Opening statements are scheduled for Thursday afternoon in the U.S. government’s sensitive case against a Miami police sergeant charged with planting cocaine on a suspect and stealing drugs and money from dealers.
Although federal criminal cases routinely lack transparency before trial, the prosecution of Raul Iglesias has been particularly secretive because police officers — including several Miami undercover detectives who once worked in his street unit — are expected to testify against the veteran cop.
Iglesias, 40, was indicted in July on nine counts, including violating suspects’ civil rights, conspiracy to possess cocaine with intent to distribute, obstruction of justice and making false statements. Iglesias, who was relived of duty with pay in 2010, faces up to 20 years in prison if convicted.
Soon after Iglesias was indicted in July, Assistant U.S. Attorney Ricardo Del Toro sought a court order to restrict disclosure of witnesses’ names, grand jury testimony, FBI statements and undercover recordings. Iglesias’ defense attorney, Rick Diaz, agreed to the terms.
Del Toro’s request, approved by U.S. District Judge Cecilia Altonaga, was intended “to protect the sensitive information in the discovery materials and to prevent intimidation of or tampering with the witnesses.” Under the terms, Iglesias’ attorney was required to hold all evidence in “strict confidence,” including requiring his witnesses to sign the protective order.
But the secrecy shrouding the sergeant’s drug-trafficking case will slowly fade at trial, when both sides begin questioning police detectives who initially snitched about their boss’ alleged misconduct to the Miami Police Department’s internal affairs section, which called the FBI.
Iglesias’ defense attorney, Diaz, plans to put on a defense accusing undercover detectives and FBI agents of setting up Iglesias by planting incriminating evidence on him in a sting.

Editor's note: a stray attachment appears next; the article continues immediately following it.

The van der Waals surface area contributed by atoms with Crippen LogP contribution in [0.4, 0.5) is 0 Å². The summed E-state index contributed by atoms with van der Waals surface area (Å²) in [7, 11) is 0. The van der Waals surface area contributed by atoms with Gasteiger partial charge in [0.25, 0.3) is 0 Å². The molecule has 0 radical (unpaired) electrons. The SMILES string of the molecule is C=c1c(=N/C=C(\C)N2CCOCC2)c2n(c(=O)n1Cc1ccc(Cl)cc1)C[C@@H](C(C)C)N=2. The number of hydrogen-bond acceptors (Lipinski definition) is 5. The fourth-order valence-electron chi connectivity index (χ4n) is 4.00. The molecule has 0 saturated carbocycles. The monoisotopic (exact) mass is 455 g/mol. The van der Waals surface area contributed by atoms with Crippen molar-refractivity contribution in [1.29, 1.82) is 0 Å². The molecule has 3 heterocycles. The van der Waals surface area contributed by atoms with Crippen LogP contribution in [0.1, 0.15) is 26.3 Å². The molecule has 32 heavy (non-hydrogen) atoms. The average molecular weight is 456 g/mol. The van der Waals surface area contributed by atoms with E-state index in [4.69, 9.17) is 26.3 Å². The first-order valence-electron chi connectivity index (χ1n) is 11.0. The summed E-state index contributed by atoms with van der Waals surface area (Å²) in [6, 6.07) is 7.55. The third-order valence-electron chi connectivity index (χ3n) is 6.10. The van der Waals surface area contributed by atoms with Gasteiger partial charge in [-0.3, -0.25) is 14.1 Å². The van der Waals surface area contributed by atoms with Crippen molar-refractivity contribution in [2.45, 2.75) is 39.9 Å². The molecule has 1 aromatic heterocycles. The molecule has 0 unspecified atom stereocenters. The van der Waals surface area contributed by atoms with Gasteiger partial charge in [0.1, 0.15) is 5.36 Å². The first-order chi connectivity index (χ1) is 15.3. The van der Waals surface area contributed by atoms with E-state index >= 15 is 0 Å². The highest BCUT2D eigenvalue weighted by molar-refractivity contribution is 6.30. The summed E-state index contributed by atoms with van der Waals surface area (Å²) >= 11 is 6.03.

Diaz, who declined to comment on the eve of trial, said after his client’s indictment that the defense was “looking forward to trying this case in front of a jury.”
Iglesias, who has been with the Miami Police Department for 18 years, ran the Central District’s Crime Suppression Unit, which targeted drug traffickers.
Iglesias’ indictment was not unexpected. One of his former detectives, Roberto Asanza, was arrested, pleaded guilty and agreed to cooperate with authorities in building the case against Iglesias.
Asanza was busted in June 2011. A year earlier, FBI agents had detained him, seizing 10 bags of cocaine and two bags of marijuana stolen from a window-tinting shop in Allapattah.
According to court documents, Asanza told agents that he and Iglesias used some of the stolen cocaine to pay off a confidential informant who had tipped them off to the drugs at the tint shop.
“Asanza admitted that he knew it was wrong to give drugs to the [informant], but that he was trying to build a rapport with the” informant, according to the criminal complaint for his arrest.
Asanza, an ex-Marine who was initially a reluctant witness against his boss, pleaded guilty last February to a minor drug charge of possessing a controlled substance, and was sentenced to one year of probation, court records show. He also gave up his law-enforcement certification.
The indictment cited at least four dates when Iglesias allegedly stole or planted drugs, or lied to investigators.
On Jan. 27, 2010, Iglesias ordered two of his officers to search a man identified in court documents only as “R.H.” When no drugs were found, Iglesias allegedly asked his officers for some “throw-down dope” to plant on the man.
A third officer, identified only as “R.M.,” gave him the drugs, and the man was arrested, according to the indictment.
On April 8, 2010, Iglesias stole “money and property” from someone identified only as “C.R.,” the indictment alleges.
Then on May 5, 2010, he is alleged to have stolen marijuana and cocaine from the Allapattah tint shop. Twenty days later, the indictment alleges, Iglesias lied when he said he did not know how much money was in a box seized that day as well.
Iglesias also “represented that he did not steal any drugs or money from arrest subjects when in truth and fact . . . the defendant did steal drugs and money from arrest subjects,” the indictment states.